Our role in this quagmire has been to support the Sunni nations, like Jordan, the Gulf States and Saudi Arabia, and the Iraqi army which is primarily Shia, in their struggle against ISIS.  Unfortunately, the Saudis and some of the Gulf States also are cozy with ISIS at the same time as they are our allies.  We also have supported the Kurds who have fought with some success against ISIS and who want to be free from control by Iraq, Iran and of course, ISIS.  We support the Kurds, but in doing so, alienate our ally, Sunni Turkey, who fear an independent Kurdistan would spread into Kurdish-populated areas of Turkey.

It’s no easy task to figure out what we should do next, now that we’ve suggested to Assad that he cannot get away with murdering his own people with impunity.  Remember, a single attack is not in itself a strategy.  But here is my advice to our decision-makers in Washington.  Listen carefully.

(    1. We must first work together with the Russians and the Iranians to defeat ISIS.  They are better partners than the Saudis and other Sunnis in combatting Sunni ISIS. 

(    2. Once that is done, or they are at least reduced to a minimal threat to the region, we must convince the Iranians and the Russians to send Assad packing to a lovely retirement somewhere on the French Riviera. 

(   3. Naming a Shia-friendly government to succeed him will satisfy the Iranians and cater to their geopolitical ambitions, and the Russians as well just so long as they have a place to dock in the Mediterranean.  We just must make sure that the new Syrian government is not as bloodthirsty as was Assad’s and recognizes the rights of Sunni Muslims in Syria.  With diplomatic pressure from us, in terms of economic sanctions, the Iranians could help make that happen.   The Shia government in Iraq, a country which contains both Shia and Sunni, is an example of how this might work.

Of course, better relations between the United States and Iran will not make Russia happy.  Once ISIS and Assad have been taken care of, they will become concerned with a more powerful Iran on their southern flank, an Iran that might be willing to work with the United States in preserving Middle Eastern peace, on its own terms.  This would not be an ideal solution for the United States, and the remaining Sunni nations, but nevertheless it could be a peaceful one.  Achieving it is an ambitious, demanding long-term assignment for the diplomats of the nations involved, particularly those of the United States, Russia and Iran.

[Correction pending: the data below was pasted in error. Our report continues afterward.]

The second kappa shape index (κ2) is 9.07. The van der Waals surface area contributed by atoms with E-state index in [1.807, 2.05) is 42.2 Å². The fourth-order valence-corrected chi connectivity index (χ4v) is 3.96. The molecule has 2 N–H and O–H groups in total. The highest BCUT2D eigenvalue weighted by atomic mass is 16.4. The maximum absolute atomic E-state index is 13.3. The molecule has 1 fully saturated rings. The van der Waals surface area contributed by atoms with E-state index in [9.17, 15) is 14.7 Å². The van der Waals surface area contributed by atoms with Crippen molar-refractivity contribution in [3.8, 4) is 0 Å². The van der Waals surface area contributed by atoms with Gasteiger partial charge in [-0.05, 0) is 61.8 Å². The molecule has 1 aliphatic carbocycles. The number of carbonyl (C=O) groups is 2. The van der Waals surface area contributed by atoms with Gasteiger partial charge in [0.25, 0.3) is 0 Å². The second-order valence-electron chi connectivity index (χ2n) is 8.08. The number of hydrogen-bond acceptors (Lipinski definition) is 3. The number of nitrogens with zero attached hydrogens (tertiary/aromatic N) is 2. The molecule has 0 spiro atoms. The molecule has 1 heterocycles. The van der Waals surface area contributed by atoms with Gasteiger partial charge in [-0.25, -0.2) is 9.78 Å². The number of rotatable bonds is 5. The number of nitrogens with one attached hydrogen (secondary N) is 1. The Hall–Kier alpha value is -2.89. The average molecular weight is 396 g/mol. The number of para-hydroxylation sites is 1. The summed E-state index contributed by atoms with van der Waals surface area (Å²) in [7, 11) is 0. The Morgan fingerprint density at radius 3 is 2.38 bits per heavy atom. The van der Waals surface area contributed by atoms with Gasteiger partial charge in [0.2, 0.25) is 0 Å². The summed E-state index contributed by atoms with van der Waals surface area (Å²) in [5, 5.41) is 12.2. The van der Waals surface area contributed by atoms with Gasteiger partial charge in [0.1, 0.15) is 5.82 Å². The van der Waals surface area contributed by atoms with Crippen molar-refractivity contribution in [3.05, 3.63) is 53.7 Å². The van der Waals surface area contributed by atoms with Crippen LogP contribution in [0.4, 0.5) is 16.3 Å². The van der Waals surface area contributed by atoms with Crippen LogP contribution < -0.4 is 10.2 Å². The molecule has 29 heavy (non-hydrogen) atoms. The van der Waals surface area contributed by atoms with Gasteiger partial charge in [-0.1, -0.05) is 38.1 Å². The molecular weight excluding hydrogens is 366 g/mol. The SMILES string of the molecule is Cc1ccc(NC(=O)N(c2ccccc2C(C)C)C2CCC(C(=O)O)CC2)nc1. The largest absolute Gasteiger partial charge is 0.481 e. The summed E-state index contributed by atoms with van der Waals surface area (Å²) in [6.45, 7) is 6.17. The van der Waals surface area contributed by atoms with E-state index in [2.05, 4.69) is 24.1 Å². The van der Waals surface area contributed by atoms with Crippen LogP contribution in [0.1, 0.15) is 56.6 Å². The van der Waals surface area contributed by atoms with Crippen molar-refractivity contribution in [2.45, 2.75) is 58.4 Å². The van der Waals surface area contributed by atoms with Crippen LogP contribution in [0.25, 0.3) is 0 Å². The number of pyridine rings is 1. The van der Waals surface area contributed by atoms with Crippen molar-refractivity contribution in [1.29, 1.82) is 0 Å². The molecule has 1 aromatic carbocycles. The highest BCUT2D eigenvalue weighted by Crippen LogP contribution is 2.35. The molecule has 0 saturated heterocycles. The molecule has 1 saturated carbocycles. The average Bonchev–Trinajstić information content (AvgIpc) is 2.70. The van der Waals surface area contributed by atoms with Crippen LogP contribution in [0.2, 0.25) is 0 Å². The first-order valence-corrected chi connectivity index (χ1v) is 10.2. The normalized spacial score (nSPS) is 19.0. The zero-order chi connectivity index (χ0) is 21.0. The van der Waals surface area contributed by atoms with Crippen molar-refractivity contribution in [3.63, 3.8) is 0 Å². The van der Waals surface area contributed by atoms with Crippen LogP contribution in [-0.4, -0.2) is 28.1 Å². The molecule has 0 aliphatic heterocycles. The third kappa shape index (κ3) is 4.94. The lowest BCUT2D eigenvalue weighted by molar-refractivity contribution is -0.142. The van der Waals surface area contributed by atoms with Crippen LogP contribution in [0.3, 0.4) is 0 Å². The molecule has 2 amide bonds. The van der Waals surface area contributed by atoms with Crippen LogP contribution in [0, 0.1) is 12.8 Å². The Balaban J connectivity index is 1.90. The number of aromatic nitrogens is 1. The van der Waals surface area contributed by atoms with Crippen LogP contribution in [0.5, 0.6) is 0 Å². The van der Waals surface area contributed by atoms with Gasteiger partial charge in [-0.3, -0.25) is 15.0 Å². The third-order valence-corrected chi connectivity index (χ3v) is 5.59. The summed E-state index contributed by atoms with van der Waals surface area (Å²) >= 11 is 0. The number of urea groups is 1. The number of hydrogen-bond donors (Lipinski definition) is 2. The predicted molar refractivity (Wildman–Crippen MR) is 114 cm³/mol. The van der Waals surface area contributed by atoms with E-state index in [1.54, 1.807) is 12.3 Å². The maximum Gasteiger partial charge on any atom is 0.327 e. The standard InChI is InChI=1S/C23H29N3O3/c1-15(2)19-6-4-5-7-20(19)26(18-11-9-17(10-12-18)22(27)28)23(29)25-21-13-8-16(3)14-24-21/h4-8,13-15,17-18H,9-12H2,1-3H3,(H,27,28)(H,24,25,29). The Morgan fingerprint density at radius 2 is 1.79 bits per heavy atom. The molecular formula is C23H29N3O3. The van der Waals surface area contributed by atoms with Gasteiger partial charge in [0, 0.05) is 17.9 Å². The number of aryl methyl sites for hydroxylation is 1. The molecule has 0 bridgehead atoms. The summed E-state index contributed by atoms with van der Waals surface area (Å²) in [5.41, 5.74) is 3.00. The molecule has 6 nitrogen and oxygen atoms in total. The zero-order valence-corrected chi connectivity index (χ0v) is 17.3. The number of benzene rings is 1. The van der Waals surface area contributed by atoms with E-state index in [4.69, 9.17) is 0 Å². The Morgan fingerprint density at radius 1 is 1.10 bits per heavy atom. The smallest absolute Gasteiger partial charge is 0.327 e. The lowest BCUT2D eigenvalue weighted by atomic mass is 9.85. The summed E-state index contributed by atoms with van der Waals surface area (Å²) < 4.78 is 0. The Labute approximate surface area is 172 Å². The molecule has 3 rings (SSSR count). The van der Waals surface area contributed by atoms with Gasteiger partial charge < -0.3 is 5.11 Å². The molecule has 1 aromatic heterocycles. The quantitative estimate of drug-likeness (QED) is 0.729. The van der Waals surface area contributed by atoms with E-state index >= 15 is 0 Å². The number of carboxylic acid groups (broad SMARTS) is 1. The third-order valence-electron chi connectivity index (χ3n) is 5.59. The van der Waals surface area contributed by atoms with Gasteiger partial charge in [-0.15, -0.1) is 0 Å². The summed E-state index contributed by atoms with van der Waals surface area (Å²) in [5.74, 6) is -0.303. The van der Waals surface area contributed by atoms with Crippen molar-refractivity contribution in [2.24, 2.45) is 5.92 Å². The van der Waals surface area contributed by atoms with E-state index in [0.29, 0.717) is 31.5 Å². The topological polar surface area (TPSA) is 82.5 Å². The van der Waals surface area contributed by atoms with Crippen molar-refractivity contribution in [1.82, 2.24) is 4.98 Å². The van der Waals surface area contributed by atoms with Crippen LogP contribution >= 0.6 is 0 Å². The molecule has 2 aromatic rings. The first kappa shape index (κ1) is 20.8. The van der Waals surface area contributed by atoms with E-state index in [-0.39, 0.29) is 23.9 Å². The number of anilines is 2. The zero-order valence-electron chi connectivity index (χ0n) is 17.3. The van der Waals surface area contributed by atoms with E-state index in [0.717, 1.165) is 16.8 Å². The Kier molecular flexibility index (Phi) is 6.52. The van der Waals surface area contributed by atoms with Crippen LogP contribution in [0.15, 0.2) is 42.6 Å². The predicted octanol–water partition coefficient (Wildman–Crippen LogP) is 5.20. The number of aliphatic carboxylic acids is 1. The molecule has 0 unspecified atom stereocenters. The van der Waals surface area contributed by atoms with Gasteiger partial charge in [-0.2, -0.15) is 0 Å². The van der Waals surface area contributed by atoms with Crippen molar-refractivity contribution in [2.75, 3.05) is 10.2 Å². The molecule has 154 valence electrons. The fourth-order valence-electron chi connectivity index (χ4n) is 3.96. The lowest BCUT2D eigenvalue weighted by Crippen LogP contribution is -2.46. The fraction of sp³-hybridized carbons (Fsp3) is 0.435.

Now that you have my take on a solution for Syria, let’s see what a real expert says about it.  Courtesy of BloombergView (online), read the words of Professor Hal Brands. a Henry A. Kissinger Distinguished Professor of Global Affairs at the Johns Hopkins University School of Advanced International Studies.  He knows more than I do.   Just click here to read what he has to say!

Git Outta Dat Seat!

What businesses in this country sell customers non-existent products?  Airlines!  Every day they might sell 104 tickets on a plane that seats only 100, assuming four customers won’t show.  Unless it were due to late connecting flights, these “no-show” customers usually don’t get refunds, or pay a hefty penalty if they reschedule, but assuredly, the airlines don’t lose money on them.

The recent United Airlines incident is illustrative, although overbooked seats were not the issue.  United needed to immediately move four employees from Chicago to Louisville.  This problem was the airline’s, not its customers’.   They asked for four volunteers to change flights (and be rewarded for doing so).  Three did and one didn’t and had to be violently removed from the aircraft.

I believe that if there were no seats on the plane, United should have found another way of getting the employees to Louisville.  It was their problem.  Taking back something you already sold to a customer, under the license provided in the very small print on the ticket, should be out of the question.